Situational irony is a literary device that creates a situation or outcome that is drastically different from what was expected to occur. Situational irony can also be referred to as irony of circumstance.
What is Situational Irony?
Situational irony occurs when audiences expect one thing to happen, and then something else happens altogether. Situational irony highlights contrasts and contradictions within a story which allows the audience to make distinctions between what seems to be true and what is actually true. This often highlights certain elements of a story’s theme as well.
Kate Chopin’s “Story of the Hour” is a short story that uses situational irony as a major plot device. The wife of a Mr. Brently discovers that her husband has died in a car accident. Rather than grieving, she begins to imagine the life that she will have free of restrictions.
At the end of the story, however, her husband comes home, and Mrs. Brently dies from shock when she sees him. Not only did she not get her life free of restrictions, she did not get any further time alive whatsoever.
Situational Irony vs. Dramatic and Verbal Irony
Dramatic irony is a device commonly found in plays, movies, etc., and occurs when the audience knows more about a situation than the characters do. Dramatic irony is a useful device that advances plot without giving away key information to all of the characters.
William Shakespeare’s Macbeth uses dramatic irony to show that Duncan does not know about the prophecy that Macbeth is going to kill him:
“There’s no art
To find the mind’s construction in the face:
He was a gentleman on whom I built
An absolute trust.”
Verbal irony is when a speaker says something other than what they truly mean. For example, when a character says something with underlying meaning that contrasts with the literal meaning of what was spoken. This device relies heavily on the audience’s intellectual abilities to understand the true meaning.
William Shakespeare’s Romeo and Juliet sees verbal irony as Juliet intends to confuse her mother:
- “I will not marry yet; and, when I do, I swear it shall be Romeo, whom you know I hate, rather than Paris.
Situational irony deals with inconsistencies in action rather than words. Consider, again, William Shakespeare’s Romeo and Juliet and how Romeo works tirelessly to create peace between specific characters and also the dueling families as a whole.
However, his actions ultimately lead to him being banished and then both his and Juliet’s deaths and nobody was ever actually able to reconcile and come together.
The Function of Situational Irony
Situational irony serves to emphasize certain scenes and interactions because they are important to broader aspects of the story such as theme and motifs. Strange and/or unusual events or concepts are elevated in a way that creates unexpected turns in a story, usually at the end.
This type of irony ranges from comical to deeply tragic. In a comical story, situational irony will create and pivot which leads to some sort of improvements for the characters. Tragic situational irony, however, does not generally lead to happy endings for the characters involved with events such as psychological/bodily harm or even death occurring. Skillful combinations of comedic and tragic events can also be found in cases of situational irony.
Situational irony also functions to add variation and embellishments to a story that will stick in a reader’s mind and prompt deeper thinking. Coming across situational irony is a good time to consider theme, motif, key lessons, etc. of the overall story.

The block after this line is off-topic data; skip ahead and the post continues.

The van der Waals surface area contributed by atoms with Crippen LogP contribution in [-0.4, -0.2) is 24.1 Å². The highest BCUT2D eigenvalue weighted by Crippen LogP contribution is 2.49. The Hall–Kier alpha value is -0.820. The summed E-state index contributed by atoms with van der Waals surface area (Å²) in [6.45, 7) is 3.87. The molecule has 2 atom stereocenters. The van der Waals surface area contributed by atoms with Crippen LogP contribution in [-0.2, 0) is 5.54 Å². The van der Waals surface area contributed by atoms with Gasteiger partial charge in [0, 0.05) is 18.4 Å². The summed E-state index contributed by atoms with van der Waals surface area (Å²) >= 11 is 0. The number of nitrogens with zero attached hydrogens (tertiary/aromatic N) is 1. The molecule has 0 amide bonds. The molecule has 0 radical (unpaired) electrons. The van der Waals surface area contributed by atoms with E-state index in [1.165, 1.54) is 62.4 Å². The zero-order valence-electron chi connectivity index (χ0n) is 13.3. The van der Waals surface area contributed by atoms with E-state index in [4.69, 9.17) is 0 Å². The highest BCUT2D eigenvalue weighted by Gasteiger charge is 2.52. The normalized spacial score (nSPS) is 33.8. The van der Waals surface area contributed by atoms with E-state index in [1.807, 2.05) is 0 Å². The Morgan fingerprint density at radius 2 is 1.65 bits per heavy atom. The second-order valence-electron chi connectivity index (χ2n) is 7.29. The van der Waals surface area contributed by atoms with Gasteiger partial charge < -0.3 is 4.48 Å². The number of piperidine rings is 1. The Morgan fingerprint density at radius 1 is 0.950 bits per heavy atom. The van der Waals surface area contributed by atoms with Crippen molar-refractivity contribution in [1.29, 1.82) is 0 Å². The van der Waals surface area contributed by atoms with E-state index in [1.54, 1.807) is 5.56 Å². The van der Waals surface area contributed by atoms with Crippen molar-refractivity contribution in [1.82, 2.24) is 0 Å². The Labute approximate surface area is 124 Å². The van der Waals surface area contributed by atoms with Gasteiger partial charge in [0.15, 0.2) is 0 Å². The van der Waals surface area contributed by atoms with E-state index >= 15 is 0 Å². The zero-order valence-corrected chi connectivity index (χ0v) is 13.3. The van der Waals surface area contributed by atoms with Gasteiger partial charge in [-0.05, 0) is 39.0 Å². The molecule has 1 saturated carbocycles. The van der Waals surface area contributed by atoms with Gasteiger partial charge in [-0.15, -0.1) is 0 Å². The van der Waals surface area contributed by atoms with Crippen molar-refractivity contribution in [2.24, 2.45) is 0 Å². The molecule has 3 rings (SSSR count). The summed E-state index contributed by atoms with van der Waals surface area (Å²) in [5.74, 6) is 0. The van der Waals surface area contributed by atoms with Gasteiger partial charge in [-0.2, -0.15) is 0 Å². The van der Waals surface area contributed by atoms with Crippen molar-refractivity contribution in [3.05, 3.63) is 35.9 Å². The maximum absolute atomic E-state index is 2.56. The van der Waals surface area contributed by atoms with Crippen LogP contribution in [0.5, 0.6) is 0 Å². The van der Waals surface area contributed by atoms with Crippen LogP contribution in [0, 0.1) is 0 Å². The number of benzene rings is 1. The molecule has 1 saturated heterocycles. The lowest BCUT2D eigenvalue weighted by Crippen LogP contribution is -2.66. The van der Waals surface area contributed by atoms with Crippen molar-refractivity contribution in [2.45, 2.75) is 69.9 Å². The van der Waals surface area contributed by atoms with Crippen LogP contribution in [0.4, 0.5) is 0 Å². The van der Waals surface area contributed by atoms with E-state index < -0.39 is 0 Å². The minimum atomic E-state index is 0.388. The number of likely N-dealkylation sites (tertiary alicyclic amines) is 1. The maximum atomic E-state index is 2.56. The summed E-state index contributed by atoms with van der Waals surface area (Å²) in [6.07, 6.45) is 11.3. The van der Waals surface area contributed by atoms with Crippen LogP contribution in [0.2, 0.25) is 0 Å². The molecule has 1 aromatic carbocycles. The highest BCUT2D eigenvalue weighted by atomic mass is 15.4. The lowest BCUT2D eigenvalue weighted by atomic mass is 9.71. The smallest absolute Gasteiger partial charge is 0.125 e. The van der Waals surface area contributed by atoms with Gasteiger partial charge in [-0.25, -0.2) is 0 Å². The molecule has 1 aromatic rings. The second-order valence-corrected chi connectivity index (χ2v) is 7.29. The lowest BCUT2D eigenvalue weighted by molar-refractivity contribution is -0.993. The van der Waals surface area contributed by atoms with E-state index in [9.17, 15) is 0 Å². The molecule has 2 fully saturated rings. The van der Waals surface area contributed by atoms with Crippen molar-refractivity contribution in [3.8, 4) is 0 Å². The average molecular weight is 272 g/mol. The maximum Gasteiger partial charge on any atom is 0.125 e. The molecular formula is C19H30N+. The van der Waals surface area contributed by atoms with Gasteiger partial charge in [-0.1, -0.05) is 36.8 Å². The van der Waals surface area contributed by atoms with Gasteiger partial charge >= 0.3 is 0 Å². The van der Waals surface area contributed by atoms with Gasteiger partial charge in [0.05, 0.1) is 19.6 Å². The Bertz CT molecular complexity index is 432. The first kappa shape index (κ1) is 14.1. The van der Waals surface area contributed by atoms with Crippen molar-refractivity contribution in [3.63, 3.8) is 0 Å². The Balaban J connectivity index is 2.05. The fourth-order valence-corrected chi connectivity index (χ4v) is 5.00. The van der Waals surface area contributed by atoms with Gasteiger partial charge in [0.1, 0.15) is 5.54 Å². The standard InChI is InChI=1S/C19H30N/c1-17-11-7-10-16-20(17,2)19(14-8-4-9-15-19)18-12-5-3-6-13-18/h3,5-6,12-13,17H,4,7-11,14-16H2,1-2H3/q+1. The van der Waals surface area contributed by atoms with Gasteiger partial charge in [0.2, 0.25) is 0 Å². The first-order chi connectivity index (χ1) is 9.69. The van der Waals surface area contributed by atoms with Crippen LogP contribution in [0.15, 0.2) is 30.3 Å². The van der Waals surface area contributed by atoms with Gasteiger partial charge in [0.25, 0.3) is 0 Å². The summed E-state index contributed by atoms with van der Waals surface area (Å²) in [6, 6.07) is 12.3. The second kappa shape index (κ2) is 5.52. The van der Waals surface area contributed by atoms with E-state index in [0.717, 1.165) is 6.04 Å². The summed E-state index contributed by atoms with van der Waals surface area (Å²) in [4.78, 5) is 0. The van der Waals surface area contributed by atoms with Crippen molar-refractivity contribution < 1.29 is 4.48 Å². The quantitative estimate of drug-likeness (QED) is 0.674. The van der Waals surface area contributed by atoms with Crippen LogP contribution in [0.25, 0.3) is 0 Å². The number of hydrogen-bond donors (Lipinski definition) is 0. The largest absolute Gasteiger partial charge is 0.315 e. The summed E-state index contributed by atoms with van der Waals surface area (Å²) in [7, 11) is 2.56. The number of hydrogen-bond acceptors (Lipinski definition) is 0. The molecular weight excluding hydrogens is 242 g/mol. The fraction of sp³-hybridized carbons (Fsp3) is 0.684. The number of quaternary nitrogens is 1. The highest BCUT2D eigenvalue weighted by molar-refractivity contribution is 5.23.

How Situational Irony is Used in Literature
In “The Gift of the Magi” by O. Henry, the wife cuts off her beautiful long hair and sells it so that she can buy her husband a pocket watch chain. At the same time, he is selling his watch so that he can buy her a beautiful decorative comb. Both receive useless gifts but their selfless love is highlighted in this case.
“Messy Room” by Shel Silverstein is a poem about a bedroom that is so messy, that the narrator does not even recognize it. The situational irony occurs when he realizes that he’s been talking about his own room the whole time:
Whosever room this is should be ashamed!
His underwear is hanging on the lamp.
His raincoat is there in the overstuffed chair,
And the chair is becoming quite mucky and damp.
His workbook is wedged in the window,
His sweater’s been thrown on the floor.
His scarf and one ski are beneath the TV,
And his pants have been carelessly hung on the door.
His books are all jammed in the closet,
His vest has been left in the hall.
A lizard named Ed is asleep in his bed,
And his smelly old sock has been stuck to the wall.
Whosever room this is should be ashamed!
Donald or Robert or Willie or–
Huh? You say it’s mine? Oh, dear,
I knew it looked familiar!
Recap: What is Situational Irony in Literature?
Situational irony is a useful tool to create plot twists and highlight important aspects of a story. It occurs when the action that takes place in a story is in stark contrast with what the audience expects.
In the Harry Potter series by J.K. Rowling, there are several instances of situational irony:
- Harry spent countless efforts attempting to kill Lord Voldemort, only to realize that he himself had to die at the hand of Voldemort in order for anyone to ever have a chance at destroying the evil figure.
- Neville Longbottom, who Lord Voldemort never considered as a threat despite the prophecy indicating that he could be, ends up killing the snake, a crucial step towards Voldemort being destroyed.
- Snape was not able to save Lily Potter, but he saved his own soul by agreeing to protect her son.
- Pity was the ultimate downfall of Peter Pettigrew, a selfish and cowardly character who never showed any signs of caring about others at all.